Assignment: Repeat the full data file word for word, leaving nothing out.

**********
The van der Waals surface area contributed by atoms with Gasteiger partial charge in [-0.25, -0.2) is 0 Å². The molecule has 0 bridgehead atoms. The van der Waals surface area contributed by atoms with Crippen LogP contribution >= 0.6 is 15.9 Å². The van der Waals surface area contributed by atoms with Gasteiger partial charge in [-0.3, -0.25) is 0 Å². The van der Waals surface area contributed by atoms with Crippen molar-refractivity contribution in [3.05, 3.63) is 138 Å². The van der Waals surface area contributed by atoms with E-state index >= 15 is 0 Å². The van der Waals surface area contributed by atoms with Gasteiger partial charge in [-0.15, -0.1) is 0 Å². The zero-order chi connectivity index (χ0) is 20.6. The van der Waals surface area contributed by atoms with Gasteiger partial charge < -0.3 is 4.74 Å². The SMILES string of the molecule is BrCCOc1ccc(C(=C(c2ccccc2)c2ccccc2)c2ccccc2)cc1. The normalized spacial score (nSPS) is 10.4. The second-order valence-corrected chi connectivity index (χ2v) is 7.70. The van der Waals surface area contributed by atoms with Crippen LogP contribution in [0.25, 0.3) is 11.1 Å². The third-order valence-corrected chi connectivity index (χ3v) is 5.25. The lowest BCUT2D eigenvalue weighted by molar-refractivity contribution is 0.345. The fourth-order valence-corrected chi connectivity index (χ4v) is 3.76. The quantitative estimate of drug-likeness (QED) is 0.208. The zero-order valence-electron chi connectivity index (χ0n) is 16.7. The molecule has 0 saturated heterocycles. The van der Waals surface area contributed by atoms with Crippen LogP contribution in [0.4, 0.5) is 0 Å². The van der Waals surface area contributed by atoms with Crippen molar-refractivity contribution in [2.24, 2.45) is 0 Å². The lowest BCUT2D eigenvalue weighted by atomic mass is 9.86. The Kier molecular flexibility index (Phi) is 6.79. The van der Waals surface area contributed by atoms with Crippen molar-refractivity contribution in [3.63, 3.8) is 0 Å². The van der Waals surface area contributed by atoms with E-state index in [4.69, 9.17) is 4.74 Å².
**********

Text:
The van der Waals surface area contributed by atoms with Gasteiger partial charge in [-0.25, -0.2) is 0 Å². The molecule has 0 bridgehead atoms. The van der Waals surface area contributed by atoms with Crippen LogP contribution >= 0.6 is 15.9 Å². The van der Waals surface area contributed by atoms with Gasteiger partial charge in [-0.3, -0.25) is 0 Å². The van der Waals surface area contributed by atoms with Crippen molar-refractivity contribution in [3.05, 3.63) is 138 Å². The van der Waals surface area contributed by atoms with E-state index >= 15 is 0 Å². The van der Waals surface area contributed by atoms with Gasteiger partial charge in [-0.15, -0.1) is 0 Å². The zero-order chi connectivity index (χ0) is 20.6. The van der Waals surface area contributed by atoms with Gasteiger partial charge < -0.3 is 4.74 Å². The SMILES string of the molecule is BrCCOc1ccc(C(=C(c2ccccc2)c2ccccc2)c2ccccc2)cc1. The normalized spacial score (nSPS) is 10.4. The second-order valence-corrected chi connectivity index (χ2v) is 7.70. The van der Waals surface area contributed by atoms with Crippen LogP contribution in [0.25, 0.3) is 11.1 Å². The third-order valence-corrected chi connectivity index (χ3v) is 5.25. The lowest BCUT2D eigenvalue weighted by molar-refractivity contribution is 0.345. The fourth-order valence-corrected chi connectivity index (χ4v) is 3.76. The quantitative estimate of drug-likeness (QED) is 0.208. The zero-order valence-electron chi connectivity index (χ0n) is 16.7. The molecule has 0 saturated heterocycles. The van der Waals surface area contributed by atoms with Crippen LogP contribution in [0.4, 0.5) is 0 Å². The van der Waals surface area contributed by atoms with Crippen molar-refractivity contribution in [2.24, 2.45) is 0 Å². The lowest BCUT2D eigenvalue weighted by atomic mass is 9.86. The Kier molecular flexibility index (Phi) is 6.79. The van der Waals surface area contributed by atoms with Crippen molar-refractivity contribution in [3.63, 3.8) is 0 Å². The van der Waals surface area contributed by atoms with E-state index in [4.69, 9.17) is 4.74 Å².